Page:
Modern air conditioners serve several different functions. Although people value this equipment for keeping their living environments comfortably cool, air conditioners also help regulate indoor humidity and improve indoor air quality (IAQ). Best of all, you can continue using your air conditioner during wildfire season to minimize the impact that smoke has on your home. Following are six tips for getting the most from this equipment without causing any undue wear.
1. Upgrade Your Air Conditioner’s Air Filters
The effectiveness and efficiency of your HVAC system is largely reliant upon its air filters. This is especially true when it comes to maintaining an acceptably high IAQ. During the fire season, you’ll want to spend a bit more on air filters to get the best-rated options possible. Air filters have a maximum efficiency reporting value or MERV rating. The higher that a filter’s MERV rating is, the more small-sized particulates it can pick up. MERV ratings range between 1-16. Filters with ratings of 11 or above are recommended for homes that are regularly subjected to wildfire smoke. Once you’ve found a suitable option for upgrading your air conditioner’s filter, change the filter out. This is important to do even if you’ve performed a filter change in recent weeks. You want the filter to be clean and absolutely debris-free when wildfire smoke arrives.
2. Fresh Intake Vents Should Be Securely Closed
If your air conditioner is 10 years old or younger, it should have a fresh intake vent. Most modern air conditioners do. When the outside air quality is acceptable, this vent works in conjunction with a passive, filtered vent to promote a high IAQ. However, when smoke enters the area, the outside air is neither fresh nor safe. Closing this vent will help keep polluted air from entering the home. Fresh intake vents have a damper that can easily slide shut. If you’re unsure of where to find the fresh intake vent or its damper, refer to the unit’s user’s manual. You can also have a licensed HVAC technician identify this component and close it for you.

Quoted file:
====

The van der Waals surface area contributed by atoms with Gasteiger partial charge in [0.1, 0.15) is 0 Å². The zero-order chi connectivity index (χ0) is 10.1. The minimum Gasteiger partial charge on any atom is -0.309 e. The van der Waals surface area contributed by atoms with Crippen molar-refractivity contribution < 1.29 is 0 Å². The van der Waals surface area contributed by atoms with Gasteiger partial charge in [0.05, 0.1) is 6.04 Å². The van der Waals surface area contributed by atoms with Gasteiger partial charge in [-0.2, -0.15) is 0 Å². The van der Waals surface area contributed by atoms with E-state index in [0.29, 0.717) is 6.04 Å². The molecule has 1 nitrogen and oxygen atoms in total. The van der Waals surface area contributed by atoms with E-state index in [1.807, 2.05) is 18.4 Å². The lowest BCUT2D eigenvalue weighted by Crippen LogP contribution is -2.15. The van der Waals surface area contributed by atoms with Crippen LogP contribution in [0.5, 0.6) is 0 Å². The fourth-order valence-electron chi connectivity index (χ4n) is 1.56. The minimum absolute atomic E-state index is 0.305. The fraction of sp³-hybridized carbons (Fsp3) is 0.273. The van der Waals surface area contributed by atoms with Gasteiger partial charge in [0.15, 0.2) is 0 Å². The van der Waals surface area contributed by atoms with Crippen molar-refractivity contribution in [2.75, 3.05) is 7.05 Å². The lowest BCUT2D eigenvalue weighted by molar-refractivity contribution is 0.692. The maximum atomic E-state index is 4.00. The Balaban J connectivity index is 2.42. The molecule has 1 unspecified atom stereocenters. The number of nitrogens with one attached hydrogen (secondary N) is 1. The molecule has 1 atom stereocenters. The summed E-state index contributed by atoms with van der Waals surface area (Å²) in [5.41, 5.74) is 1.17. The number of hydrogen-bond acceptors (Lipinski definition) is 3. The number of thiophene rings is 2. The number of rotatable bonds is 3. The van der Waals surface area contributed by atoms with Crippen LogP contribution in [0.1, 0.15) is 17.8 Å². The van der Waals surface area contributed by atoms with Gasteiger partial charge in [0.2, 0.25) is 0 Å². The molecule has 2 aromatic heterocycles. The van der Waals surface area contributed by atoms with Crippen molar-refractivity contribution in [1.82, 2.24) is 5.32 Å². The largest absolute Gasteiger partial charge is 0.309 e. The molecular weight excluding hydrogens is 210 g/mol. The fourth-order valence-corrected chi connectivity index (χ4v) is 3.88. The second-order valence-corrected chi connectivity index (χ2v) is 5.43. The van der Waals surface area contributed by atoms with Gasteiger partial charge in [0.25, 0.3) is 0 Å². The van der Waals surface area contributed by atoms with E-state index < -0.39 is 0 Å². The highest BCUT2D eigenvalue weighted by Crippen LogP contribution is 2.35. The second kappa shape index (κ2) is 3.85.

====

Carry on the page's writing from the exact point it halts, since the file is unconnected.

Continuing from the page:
3. Seal Up All Windows and Doors
Closing the fresh intake vent prevents the air conditioner from pulling polluted air from outside. It also means that your air conditioner will be recycling the indoor air continuously. If you’ve got a cracked window or a slightly opened door, changes in indoor air pressure will cause polluted air to flow in. Make sure that all openings are securely shut. If there are gaps or cracks at windows and doors or in other building elements, take steps to seal these off before wildfire smoke arrives. In addition to ensuring clean, safe, indoor air, these efforts will make your entire HVAC system run more efficiently all year long.
4. Choose the High-Efficiency Setting for Your Air Conditioner
As long as the damper to your fresh intake vent is securely shut and you’ve got a new, high-performing air filter in, it should be fine to continue running your air conditioner like you regularly do. However, you should choose the high-efficiency or maximum-efficiency setting for operation. You should also keep the air conditioner running continuously throughout the entire wildfire smoke advisory. The only time that your air conditioner should be turned off when wildfire smoke is present is when there’s an electrical or other emergency that requires you to turn it off.
5. Replace the Air Filter in Your Air Conditioner When the Advisory Lifts
Once the fire advisory has ended, take steps to maintain your air conditioner so that collected debris and residues aren’t subjecting this equipment to undue stress, affecting its performance, or impacting your indoor air quality in a long-term fashion. This starts with another filter change. Using a carbon-infused filter after a fire advisory will help remove any fumes that entered the building. If wildfire smoke was especially heavy, schedule an appointment for professional HVAC maintenance and cleaning as well. These services will ensure that both the indoor compressor and the outdoor condenser are free of dirt, ash, soot, and other accumulations. These services can help minimize the likelihood of progressive, long-term issues such as rust and corrosion.
6. Consider Scheduling Duct Cleaning Services
During your HVAC cleaning and maintenance appointment, ask whether or not your home can benefit from duct cleaning services. If ash, soot, smoke fumes, or other elements have found their way into the air ducts, cleaning them out before returning to regular AC use will prevent them from spreading throughout the system.
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